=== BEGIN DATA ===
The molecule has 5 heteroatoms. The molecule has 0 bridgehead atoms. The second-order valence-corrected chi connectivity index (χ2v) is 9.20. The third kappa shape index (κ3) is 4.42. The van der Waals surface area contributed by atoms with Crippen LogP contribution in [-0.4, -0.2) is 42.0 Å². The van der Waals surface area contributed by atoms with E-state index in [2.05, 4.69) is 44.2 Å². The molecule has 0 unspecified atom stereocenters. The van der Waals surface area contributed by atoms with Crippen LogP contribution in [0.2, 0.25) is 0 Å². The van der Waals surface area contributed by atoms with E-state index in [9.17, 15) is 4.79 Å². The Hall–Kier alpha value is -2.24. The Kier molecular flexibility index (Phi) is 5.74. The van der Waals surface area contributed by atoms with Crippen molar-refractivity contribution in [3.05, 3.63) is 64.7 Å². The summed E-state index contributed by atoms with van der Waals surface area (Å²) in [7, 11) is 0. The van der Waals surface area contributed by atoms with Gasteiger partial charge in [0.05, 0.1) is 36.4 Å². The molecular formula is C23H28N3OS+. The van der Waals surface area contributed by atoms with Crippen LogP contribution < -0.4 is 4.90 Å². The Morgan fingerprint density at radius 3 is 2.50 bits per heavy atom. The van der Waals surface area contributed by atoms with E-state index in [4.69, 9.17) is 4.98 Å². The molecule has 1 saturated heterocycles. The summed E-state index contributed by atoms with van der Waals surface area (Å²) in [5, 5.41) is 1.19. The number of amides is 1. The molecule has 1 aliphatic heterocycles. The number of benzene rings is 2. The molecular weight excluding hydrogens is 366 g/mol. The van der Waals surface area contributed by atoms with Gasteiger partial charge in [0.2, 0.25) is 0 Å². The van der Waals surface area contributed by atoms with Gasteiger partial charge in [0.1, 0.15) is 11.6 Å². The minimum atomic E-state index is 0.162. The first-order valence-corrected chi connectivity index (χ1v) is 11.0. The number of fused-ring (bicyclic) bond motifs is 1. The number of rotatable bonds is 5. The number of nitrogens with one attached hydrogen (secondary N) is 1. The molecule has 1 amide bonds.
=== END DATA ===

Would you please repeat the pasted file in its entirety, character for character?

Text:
The molecule has 5 heteroatoms. The molecule has 0 bridgehead atoms. The second-order valence-corrected chi connectivity index (χ2v) is 9.20. The third kappa shape index (κ3) is 4.42. The van der Waals surface area contributed by atoms with Crippen LogP contribution in [-0.4, -0.2) is 42.0 Å². The van der Waals surface area contributed by atoms with E-state index in [2.05, 4.69) is 44.2 Å². The molecule has 0 unspecified atom stereocenters. The van der Waals surface area contributed by atoms with Crippen LogP contribution in [0.2, 0.25) is 0 Å². The van der Waals surface area contributed by atoms with E-state index in [9.17, 15) is 4.79 Å². The Hall–Kier alpha value is -2.24. The Kier molecular flexibility index (Phi) is 5.74. The van der Waals surface area contributed by atoms with Crippen molar-refractivity contribution in [3.05, 3.63) is 64.7 Å². The summed E-state index contributed by atoms with van der Waals surface area (Å²) in [7, 11) is 0. The van der Waals surface area contributed by atoms with Gasteiger partial charge in [0.05, 0.1) is 36.4 Å². The molecular formula is C23H28N3OS+. The van der Waals surface area contributed by atoms with Crippen LogP contribution < -0.4 is 4.90 Å². The Morgan fingerprint density at radius 3 is 2.50 bits per heavy atom. The van der Waals surface area contributed by atoms with E-state index in [4.69, 9.17) is 4.98 Å². The molecule has 1 saturated heterocycles. The summed E-state index contributed by atoms with van der Waals surface area (Å²) in [5, 5.41) is 1.19. The number of amides is 1. The molecule has 1 aliphatic heterocycles. The number of benzene rings is 2. The molecular weight excluding hydrogens is 366 g/mol. The van der Waals surface area contributed by atoms with Gasteiger partial charge in [0.2, 0.25) is 0 Å². The van der Waals surface area contributed by atoms with Gasteiger partial charge in [0.1, 0.15) is 11.6 Å². The minimum atomic E-state index is 0.162. The first-order valence-corrected chi connectivity index (χ1v) is 11.0. The number of fused-ring (bicyclic) bond motifs is 1. The number of rotatable bonds is 5. The number of nitrogens with one attached hydrogen (secondary N) is 1. The molecule has 1 amide bonds.